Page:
As most people are now well aware, hydraulic fracturing combined with horizontal drilling to release natural gas from shale beds has been implicated in numerous instances of contamination of water resources, including both potable and non-potable water, throughout several regions of the country.
Something that has drawn far less attention, however, is that fracking operations have also resulted in the release of increased amounts of methane gas into the atmosphere. Methane is a highly potent greenhouse gas that traps almost 90 times as much heat as carbon dioxide over a 20-year period. In a study from the National Academy of Sciences concluded two years ago that methane was being released at fracking sites in Pennsylvania at a rate of 100 to 1,000 times what the estimates by the U.S. Environmental Protection Agency had claimed.
Just last year, ten peer-reviewed articles in the academic journal Environmental Science & Technology found that methane from fracking operations in the Barnett Shale region of Texas was leaking into the atmosphere at a rate of about 1.5 times of the previous EPA estimates. Last month, a study by NASA scientists concluded that a 2,500-square mile methane “hot spot” plume existed at the intersection of Arizona, Colorado, New Mexico, and Utah. This phenomena was first detected in 2003 and confirmed by NASA satellite data in 2014, and has remained the largest concentration of atmospheric methane in the country. This methane pollution plume is directly related to leaks from natural gas drilling operations, and particularly the high level of fracking operations in the region. Another report relied upon by the Environmental Defense Fund has recognized that methane leaks from industrial operations in that region are the worst in the country, and “venting, flaring, and leaks from oil and gas sites on federal and tribal land in New Mexico alone effectively threw away $100 million worth of gas in 2013.”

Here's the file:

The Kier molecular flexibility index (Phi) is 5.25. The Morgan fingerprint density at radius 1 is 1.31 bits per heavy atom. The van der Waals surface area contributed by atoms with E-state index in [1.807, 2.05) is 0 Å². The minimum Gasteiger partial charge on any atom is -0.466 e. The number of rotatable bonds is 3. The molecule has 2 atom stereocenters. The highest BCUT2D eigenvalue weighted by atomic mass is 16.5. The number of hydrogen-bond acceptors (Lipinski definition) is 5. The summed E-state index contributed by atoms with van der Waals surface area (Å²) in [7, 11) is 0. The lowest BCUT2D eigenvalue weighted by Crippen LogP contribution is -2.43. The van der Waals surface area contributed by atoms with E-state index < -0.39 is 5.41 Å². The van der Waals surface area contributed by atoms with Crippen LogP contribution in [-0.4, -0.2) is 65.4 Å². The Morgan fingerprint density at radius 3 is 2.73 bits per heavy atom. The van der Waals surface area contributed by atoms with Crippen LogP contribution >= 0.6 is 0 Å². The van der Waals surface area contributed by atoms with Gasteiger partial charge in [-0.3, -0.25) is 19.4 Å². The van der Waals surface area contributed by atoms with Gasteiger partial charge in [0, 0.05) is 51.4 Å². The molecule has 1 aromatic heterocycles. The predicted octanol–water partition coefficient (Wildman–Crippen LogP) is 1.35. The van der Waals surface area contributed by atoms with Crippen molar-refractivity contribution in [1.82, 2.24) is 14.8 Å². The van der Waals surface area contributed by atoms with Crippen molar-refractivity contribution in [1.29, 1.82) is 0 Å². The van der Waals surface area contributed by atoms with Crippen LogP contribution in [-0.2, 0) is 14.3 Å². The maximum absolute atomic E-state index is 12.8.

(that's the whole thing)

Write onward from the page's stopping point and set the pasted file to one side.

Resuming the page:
For the past several years, the natural gas industry has repeatedly touted hydro-fracking for natural gas as a more environmentally-sensitive alternative to other fossil fuels such as coal and oil. However, based on these studies, the considerable amount of heat-trapping methane being released into the atmosphere from fracking is causing serious environmental degradation NOW, and the discussions play down how much water is contaminated in the hydro-fracking process.
HERE’S HOW YOU CAN HELP:
Presently, the U.S. Department of the Interior and the Bureau of Land Management are considering new regulations to reduce methane emissions and wasted natural gas from oil and gas drilling operations on public and tribal lands. While the period for formal public comment has passed, we encourage you to email to your elected officials, as well as U.S. Secretary of the Interior, Ms. Sally Jewell, who previously announced the proposed new rules, and encourage the adoption of this much-needed update to 30-year old regulations in order to better reduce the release of dangerous methane into our atmosphere from fracking operations around the country.